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AMD Considering HBM Version of Epyc Genoa “Zen 4” Server Processors

AMD is reportedly working on an HBM variant of its next-gen Epyc Genoa (Zen 4) server processors, primarily to tackle Intel’s Sapphire Rapids-SP which will feature at least one SKU with on-die HBM memory. According to Impact Hardware (via WCCFTech), there have been repeated discussions regarding the use of HBM memory with Zen 4 (among AMD’s server partners), with no concrete decision made at the time of writing.

AMD is already planning a 3D stacked V-Cache version of Milan with a slated launch in H1 2022, and a similarly designed HBM variant isn’t all that unimaginable. However, just like Trento, it’s likely that the HBM model (if it comes to fruition) would be reserved for a handful of important clients, with the rest getting V-Cache variants.

AMD’s data center roadmap is certainly the most interesting. There are around five different lineups slated to launch in the next 2-3 years. The first one is Milan-X with 3D stacked V-Cache, followed by Trento alongside the Instinct MI200 for the Frontier SC. After that, we’ve got the mainstream Genoa-SP (96 cores) expected sometime in early 2023 plus a V-Cache version, and finally, Bergamo (128 core) for the cloud market sometime later that year. Now, there’s word of an HBM variant as well.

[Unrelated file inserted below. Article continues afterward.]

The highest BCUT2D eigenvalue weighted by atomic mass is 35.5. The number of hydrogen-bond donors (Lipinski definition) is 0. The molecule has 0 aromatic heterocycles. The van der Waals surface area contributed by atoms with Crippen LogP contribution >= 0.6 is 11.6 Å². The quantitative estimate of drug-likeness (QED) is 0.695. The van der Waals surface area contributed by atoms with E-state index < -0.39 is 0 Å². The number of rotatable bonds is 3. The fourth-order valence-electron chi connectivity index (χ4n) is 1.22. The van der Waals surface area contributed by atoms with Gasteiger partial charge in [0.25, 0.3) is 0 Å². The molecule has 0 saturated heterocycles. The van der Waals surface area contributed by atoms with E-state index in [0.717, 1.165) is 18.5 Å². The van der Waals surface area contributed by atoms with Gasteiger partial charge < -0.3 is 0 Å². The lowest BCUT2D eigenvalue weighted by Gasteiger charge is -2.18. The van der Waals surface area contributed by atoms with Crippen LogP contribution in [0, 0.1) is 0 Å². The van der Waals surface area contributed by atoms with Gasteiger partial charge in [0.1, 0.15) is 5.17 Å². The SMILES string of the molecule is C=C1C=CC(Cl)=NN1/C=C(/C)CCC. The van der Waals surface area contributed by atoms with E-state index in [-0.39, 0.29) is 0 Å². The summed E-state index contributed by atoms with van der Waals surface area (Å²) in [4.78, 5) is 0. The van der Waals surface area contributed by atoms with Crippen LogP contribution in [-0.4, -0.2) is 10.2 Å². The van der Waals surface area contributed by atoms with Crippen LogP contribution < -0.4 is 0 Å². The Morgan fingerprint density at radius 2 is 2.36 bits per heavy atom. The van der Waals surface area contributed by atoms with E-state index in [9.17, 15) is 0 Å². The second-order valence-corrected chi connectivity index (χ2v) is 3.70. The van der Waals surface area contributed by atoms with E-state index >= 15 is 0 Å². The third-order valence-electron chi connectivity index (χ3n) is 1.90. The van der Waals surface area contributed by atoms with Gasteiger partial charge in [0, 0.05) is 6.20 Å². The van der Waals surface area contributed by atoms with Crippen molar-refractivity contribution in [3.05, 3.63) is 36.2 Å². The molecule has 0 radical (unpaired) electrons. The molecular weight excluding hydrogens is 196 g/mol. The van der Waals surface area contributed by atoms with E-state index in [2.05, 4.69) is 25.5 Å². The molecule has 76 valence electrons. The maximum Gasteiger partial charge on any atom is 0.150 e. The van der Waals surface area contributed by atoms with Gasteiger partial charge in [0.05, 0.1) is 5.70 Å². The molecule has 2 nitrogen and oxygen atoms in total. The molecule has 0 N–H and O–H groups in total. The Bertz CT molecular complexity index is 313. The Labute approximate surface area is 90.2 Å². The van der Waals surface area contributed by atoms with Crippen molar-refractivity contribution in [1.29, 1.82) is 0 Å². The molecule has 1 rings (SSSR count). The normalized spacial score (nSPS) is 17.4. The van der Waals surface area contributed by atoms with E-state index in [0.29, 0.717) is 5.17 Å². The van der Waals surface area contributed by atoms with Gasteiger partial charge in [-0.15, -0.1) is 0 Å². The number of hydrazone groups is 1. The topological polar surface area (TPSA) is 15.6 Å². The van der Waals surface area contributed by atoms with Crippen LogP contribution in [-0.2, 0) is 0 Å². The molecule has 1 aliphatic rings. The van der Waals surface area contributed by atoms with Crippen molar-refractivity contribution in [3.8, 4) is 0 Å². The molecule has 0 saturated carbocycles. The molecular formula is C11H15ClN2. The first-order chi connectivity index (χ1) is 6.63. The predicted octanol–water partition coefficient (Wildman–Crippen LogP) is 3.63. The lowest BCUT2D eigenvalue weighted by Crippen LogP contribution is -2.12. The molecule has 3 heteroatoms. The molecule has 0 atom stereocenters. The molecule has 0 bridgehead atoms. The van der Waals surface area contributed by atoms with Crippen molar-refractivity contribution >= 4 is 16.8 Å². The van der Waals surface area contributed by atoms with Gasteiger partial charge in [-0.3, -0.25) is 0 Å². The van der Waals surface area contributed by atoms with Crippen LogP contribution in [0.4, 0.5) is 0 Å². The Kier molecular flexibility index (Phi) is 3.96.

There’s a very good chance that the standard Genoa-SP, Genoa with V-Cache, and the corresponding HBM variants will form the same product family, so it may not be fair to think of them as three separate stacks. Intel’s Sapphire Rapids-SP processors have been delayed to the second or third quarter of 2022, giving AMD plenty of time to expand its presence in the lucrative server segments.

Areej

Computer Engineering dropout (3 years), writer, journalist, and amateur poet. I started my first technology blog, Techquila while in college to address my hardware passion. Although largely successful, it was a classic example of too many people trying out multiple different things but getting nothing done. Left in late 2019 and been working on Hardware Times ever since.

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